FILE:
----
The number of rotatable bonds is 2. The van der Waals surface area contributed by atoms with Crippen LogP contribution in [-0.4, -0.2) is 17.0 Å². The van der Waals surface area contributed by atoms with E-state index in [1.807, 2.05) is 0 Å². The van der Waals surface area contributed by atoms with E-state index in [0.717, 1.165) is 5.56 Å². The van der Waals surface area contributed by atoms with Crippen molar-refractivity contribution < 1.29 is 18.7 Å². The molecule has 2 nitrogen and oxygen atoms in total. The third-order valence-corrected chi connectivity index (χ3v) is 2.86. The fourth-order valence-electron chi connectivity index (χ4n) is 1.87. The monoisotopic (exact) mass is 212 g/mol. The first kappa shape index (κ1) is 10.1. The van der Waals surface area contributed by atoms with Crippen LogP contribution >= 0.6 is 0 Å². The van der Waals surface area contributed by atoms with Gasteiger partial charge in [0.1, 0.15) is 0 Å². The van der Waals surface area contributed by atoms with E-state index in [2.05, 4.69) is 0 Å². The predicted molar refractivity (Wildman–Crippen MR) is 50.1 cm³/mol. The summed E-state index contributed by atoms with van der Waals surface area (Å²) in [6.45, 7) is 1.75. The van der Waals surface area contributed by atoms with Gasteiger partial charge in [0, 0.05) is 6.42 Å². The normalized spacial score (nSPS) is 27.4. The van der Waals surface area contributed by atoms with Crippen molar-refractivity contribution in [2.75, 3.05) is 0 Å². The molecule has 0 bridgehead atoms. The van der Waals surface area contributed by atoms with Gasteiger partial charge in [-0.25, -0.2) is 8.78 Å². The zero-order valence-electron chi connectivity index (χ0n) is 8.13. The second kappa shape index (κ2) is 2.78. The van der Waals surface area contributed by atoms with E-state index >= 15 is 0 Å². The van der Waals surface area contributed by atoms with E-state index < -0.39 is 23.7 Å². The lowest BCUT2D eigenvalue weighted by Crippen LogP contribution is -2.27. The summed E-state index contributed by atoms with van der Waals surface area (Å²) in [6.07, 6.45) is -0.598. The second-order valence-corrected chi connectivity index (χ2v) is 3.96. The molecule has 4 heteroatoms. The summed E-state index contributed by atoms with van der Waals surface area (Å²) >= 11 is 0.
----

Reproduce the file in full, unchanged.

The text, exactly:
The number of rotatable bonds is 2. The van der Waals surface area contributed by atoms with Crippen LogP contribution in [-0.4, -0.2) is 17.0 Å². The van der Waals surface area contributed by atoms with E-state index in [1.807, 2.05) is 0 Å². The van der Waals surface area contributed by atoms with E-state index in [0.717, 1.165) is 5.56 Å². The van der Waals surface area contributed by atoms with Crippen molar-refractivity contribution < 1.29 is 18.7 Å². The molecule has 2 nitrogen and oxygen atoms in total. The third-order valence-corrected chi connectivity index (χ3v) is 2.86. The fourth-order valence-electron chi connectivity index (χ4n) is 1.87. The monoisotopic (exact) mass is 212 g/mol. The first kappa shape index (κ1) is 10.1. The van der Waals surface area contributed by atoms with Crippen LogP contribution >= 0.6 is 0 Å². The van der Waals surface area contributed by atoms with Gasteiger partial charge in [0.1, 0.15) is 0 Å². The van der Waals surface area contributed by atoms with E-state index in [2.05, 4.69) is 0 Å². The predicted molar refractivity (Wildman–Crippen MR) is 50.1 cm³/mol. The summed E-state index contributed by atoms with van der Waals surface area (Å²) in [6.45, 7) is 1.75. The van der Waals surface area contributed by atoms with Gasteiger partial charge in [0, 0.05) is 6.42 Å². The normalized spacial score (nSPS) is 27.4. The van der Waals surface area contributed by atoms with Crippen molar-refractivity contribution in [2.75, 3.05) is 0 Å². The molecule has 0 bridgehead atoms. The van der Waals surface area contributed by atoms with Gasteiger partial charge in [-0.25, -0.2) is 8.78 Å². The zero-order valence-electron chi connectivity index (χ0n) is 8.13. The second kappa shape index (κ2) is 2.78. The van der Waals surface area contributed by atoms with E-state index >= 15 is 0 Å². The van der Waals surface area contributed by atoms with E-state index < -0.39 is 23.7 Å². The lowest BCUT2D eigenvalue weighted by Crippen LogP contribution is -2.27. The summed E-state index contributed by atoms with van der Waals surface area (Å²) in [6.07, 6.45) is -0.598. The second-order valence-corrected chi connectivity index (χ2v) is 3.96. The molecule has 4 heteroatoms. The summed E-state index contributed by atoms with van der Waals surface area (Å²) >= 11 is 0.